Wednesday, April 29, 2009
“I am a frayed and nibbled survivor in a fallen world, and I am getting along. I am aging and eaten and have done my share of eating too. I am not washed and beautiful, in control of a shining world in which everything fits, but instead am wondering awed about on a splintered wreck I've come to care for, whose gnawed trees breathe a delicate air, whose bloodied and scarred creatures are my dearest companions, and whose beauty bats and shines not in its imperfections but overwhelmingly in spite of them...” Annie Dillard, April 30, 1945. Won the Pulitzer Prize for Pilgrim at Tinker Creek, published in 1974.
Frayed and nibbled as we are, may we this week bring our longing hearts to prayer. Only there will they find what we need to survive in this fallen world—that food which will truly sustain against that which is eating at our souls. In hearts at prayer is the only nourishment which will allow us to travel beyond the clean and shining beauty in which all seems to fit, perhaps, too well. There joining on a journey to an awesome place. Free passage, tending a splintered wreck, place of safest passage for us and our gnawed and bloodied, scarred and delicate companions whose beauty, daily, brings us to our knees. Amen.
Wednesday, April 22, 2009
This year’s celebration of Shakespeare’s birthday, on April 23, (recall that the actual identity of the Bard is a topic of hot dispute among scholars) has an added dimension as it is also the 400th anniversary of the publication of his wonderful Sonnets.
“Love's not Time's fool, though rosy lips and cheeks
Within his bending sickle's compass come;
Love alters not with his brief hours and weeks,
But bears it out even to the edge of doom.”
May our hearts come to prayer this week seeking love from the Source beyond all time and frail human notions of love’s depth and breadth and power. May we come, seeking to love, thus, all who would come our way, even though they dwell on the edge of doom. Amen.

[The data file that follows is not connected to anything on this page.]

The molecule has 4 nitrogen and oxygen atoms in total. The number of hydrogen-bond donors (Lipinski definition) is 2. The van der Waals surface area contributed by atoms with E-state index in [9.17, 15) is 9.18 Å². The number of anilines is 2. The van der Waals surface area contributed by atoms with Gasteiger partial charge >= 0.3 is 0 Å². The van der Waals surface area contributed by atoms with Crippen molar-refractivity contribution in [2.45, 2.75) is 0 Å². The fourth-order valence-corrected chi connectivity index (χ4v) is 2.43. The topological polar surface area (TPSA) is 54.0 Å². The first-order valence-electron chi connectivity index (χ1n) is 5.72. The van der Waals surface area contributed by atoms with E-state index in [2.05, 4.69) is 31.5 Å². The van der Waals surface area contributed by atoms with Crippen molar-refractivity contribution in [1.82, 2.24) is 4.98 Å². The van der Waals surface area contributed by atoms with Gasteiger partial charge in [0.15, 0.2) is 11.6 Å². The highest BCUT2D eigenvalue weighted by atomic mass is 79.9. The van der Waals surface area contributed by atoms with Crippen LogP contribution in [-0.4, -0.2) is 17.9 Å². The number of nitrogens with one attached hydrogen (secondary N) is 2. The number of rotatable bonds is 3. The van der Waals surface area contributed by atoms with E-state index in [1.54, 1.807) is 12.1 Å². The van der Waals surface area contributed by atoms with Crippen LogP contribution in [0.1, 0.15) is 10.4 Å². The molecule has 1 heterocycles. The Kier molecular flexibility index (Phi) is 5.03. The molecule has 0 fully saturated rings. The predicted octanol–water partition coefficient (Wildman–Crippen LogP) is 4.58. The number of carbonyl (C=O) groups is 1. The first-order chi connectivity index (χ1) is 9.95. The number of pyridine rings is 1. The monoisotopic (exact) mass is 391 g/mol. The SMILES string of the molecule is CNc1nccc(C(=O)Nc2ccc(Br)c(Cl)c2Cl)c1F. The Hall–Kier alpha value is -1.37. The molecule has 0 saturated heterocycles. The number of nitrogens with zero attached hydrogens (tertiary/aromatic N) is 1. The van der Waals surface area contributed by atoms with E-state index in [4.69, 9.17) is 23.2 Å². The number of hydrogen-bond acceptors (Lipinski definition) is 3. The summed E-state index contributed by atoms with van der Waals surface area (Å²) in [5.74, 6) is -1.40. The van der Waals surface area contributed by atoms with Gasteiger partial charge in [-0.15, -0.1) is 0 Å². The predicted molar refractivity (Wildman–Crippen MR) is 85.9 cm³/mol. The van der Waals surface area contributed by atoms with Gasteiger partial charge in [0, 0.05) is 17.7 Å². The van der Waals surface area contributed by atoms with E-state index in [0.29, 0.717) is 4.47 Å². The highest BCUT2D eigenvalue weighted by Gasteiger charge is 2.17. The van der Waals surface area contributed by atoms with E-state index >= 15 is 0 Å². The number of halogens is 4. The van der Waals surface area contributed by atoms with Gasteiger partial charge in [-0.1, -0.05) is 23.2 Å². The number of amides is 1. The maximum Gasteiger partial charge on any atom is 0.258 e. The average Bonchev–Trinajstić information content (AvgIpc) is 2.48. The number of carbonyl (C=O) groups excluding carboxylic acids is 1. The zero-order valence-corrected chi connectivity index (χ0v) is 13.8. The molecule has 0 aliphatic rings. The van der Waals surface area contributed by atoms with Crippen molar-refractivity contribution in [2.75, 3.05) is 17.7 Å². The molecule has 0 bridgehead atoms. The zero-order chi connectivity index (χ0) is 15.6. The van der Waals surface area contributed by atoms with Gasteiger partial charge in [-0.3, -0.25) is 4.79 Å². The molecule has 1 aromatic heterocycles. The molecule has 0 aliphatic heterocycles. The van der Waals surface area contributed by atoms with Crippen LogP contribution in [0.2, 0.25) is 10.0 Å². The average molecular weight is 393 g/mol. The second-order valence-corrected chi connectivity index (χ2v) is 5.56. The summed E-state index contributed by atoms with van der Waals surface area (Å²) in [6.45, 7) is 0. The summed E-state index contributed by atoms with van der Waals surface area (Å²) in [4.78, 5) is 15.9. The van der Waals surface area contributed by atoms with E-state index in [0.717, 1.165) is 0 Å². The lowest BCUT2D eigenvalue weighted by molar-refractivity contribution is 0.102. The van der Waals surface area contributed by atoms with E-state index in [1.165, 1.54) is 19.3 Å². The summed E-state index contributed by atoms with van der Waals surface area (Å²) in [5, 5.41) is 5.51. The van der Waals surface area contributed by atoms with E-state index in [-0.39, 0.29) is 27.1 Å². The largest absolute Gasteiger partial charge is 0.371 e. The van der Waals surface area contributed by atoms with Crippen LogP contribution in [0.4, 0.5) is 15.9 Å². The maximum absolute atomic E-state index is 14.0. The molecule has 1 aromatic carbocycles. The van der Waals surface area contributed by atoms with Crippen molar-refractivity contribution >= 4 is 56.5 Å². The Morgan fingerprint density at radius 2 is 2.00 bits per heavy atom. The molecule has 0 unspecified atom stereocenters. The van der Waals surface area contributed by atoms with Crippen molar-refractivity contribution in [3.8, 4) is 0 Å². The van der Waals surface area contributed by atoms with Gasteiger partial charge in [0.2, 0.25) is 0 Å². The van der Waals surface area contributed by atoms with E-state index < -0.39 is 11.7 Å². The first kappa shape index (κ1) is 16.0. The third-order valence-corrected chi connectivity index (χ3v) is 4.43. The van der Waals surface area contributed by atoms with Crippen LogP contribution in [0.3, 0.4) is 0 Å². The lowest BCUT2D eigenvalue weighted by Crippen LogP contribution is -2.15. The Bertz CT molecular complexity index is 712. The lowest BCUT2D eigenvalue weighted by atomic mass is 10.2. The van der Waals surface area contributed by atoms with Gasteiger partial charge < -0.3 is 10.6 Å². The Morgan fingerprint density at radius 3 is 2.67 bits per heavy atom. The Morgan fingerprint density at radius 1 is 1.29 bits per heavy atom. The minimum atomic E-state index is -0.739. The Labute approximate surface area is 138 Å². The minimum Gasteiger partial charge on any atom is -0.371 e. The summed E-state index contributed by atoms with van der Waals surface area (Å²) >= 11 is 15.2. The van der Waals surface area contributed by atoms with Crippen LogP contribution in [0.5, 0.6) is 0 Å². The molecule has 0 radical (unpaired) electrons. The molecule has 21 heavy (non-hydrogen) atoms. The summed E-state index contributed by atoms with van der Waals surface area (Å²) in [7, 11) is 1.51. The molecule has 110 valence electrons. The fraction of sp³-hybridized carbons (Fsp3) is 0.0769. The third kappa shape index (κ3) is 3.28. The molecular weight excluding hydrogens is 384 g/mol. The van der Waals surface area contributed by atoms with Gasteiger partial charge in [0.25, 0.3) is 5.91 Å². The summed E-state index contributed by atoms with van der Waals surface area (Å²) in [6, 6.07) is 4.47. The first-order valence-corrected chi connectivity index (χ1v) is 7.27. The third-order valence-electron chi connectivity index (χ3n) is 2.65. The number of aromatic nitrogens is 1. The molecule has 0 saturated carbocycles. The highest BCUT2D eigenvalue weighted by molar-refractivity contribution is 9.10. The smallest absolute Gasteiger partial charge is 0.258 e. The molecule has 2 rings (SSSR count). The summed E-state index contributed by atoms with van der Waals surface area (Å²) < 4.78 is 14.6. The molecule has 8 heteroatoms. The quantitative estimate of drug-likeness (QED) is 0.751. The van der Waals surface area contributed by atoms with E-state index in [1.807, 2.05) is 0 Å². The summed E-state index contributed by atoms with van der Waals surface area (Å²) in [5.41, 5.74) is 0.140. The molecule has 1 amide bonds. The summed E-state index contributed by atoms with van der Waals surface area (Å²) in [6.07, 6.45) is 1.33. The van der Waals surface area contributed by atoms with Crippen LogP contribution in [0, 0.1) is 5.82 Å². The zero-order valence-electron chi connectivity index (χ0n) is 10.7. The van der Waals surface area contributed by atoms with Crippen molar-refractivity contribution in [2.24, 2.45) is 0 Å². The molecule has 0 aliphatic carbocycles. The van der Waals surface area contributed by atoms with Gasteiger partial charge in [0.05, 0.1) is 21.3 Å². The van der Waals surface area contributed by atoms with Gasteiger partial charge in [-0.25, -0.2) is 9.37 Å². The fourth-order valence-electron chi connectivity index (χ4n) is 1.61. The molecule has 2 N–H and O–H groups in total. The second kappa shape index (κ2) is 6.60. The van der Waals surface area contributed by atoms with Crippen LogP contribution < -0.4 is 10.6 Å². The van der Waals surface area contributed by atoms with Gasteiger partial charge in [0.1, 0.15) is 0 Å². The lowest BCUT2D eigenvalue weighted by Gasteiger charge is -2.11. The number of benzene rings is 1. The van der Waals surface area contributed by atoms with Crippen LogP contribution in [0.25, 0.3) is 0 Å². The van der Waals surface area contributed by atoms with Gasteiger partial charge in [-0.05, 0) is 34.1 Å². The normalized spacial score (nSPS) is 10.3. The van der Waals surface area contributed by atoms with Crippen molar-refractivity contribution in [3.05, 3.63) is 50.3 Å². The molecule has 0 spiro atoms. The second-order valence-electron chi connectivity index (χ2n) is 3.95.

Sunday, April 12, 2009
Grace and peace on this Easter afternoon:
I don't know why I mourned so deeply, not only my three Dear Little Ones today, but also my parents -- gone so long -- and so very much of myself which was lost with them all. Somewhere deep within, Jesus still seems deeply in the grave, despite the “Halleluiahs!” and shouts of “Christ is risen!” which surround.
So many years on grief's journey now, I doubt that anyone noticed when I attended Church or when I proclaimed the Resurrection in the worship service I led for our psychiatric inpatients, (it was a wonderful service), how very sad I am, how deeply my heart grieves, and how badly I need the victory over suffering and death to be made real in my own life. All I can do, in Resurrection hope, is bring my suffering and grief, sorrow and pain and loss to Jesus—dead and buried in the grave and pray for strength and willingness to linger there with him in whatever hope, he dying, found to give himself over to the only One who could have saved him but allowed him to die. Somehow from this horror, hope was born and new life and love were made real in the lives of women and men so long ago. How I yearn for the Resurrection to be made real in my life.
Looking for words of hope and encouragement, I came to a favorite blog writer of mine, the Velveteen Rabbi, and found a link to the lovely and hopeful collection of poems on miscarriage, Through. Longing for some Word of God’s victory in my heart on this day, I found it here in the tradition of Judaism: http://www.lulu.com/content/paperback_book/through/6133670. The download is free. If you find it of value in your griefs journey, I commend it to you.